The review, published in the journal Brain Plasticity, focused on 11 studies of the relationship between yoga practice and brain health. “We see increases in the volume of the hippocampus with yoga practice,” Gothe said. The hippocampus is involved in memory processing and is known to shrink with age, Gothe said. “It is also the structure that is first affected in dementia and Alzheimer’s disease.”
The amygdala, a brain structure that contributes to emotional regulation, tends to be larger in yoga practitioners than in their peers who do not practice yoga. The prefrontal cortex, cingulate cortex and brain networks such as the default mode network also tend to be larger or more efficient in those who regularly practice yoga.
“We found that those who had done yoga for eight weeks had an attenuated cortisol response to stress that was associated with better performance on tests of decision-making, task-switching and attention.” Yoga helps people with or without anxiety disorders manage their stress, Gothe said. “The practice of yoga helps improve emotional regulation to reduce stress, anxiety and depression,” she said. “And that seems to improve brain functioning.”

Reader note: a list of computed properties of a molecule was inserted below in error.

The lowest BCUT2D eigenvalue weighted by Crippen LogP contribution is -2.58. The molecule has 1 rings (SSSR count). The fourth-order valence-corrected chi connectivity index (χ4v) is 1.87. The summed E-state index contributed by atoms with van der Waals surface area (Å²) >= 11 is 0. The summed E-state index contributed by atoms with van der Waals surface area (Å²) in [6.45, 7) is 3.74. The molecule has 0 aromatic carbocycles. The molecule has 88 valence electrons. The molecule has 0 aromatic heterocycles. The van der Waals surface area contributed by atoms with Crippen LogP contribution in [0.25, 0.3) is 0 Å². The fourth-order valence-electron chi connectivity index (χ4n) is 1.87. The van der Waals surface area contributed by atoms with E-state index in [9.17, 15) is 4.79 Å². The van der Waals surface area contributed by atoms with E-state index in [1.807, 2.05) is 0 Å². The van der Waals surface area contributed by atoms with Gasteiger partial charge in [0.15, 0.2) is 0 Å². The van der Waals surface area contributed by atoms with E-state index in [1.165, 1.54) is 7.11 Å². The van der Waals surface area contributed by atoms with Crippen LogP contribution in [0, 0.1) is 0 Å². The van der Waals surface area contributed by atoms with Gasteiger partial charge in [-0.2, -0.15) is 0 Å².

“The prefrontal cortex, a brain region just behind the forehead, is essential to planning, decision-making, multitasking, thinking about your options and picking the right option,” Damoiseaux said. “The default mode network is a set of brain regions involved in thinking about the self, planning and memory.”
Like the amygdala, the cingulate cortex is part of the limbic system, a circuit of structures that plays a key role in emotional regulation, learning and memory, she said. The studies also find that the brain changes seen in individuals practicing yoga are associated with better performance on cognitive tests or measures of emotional regulation.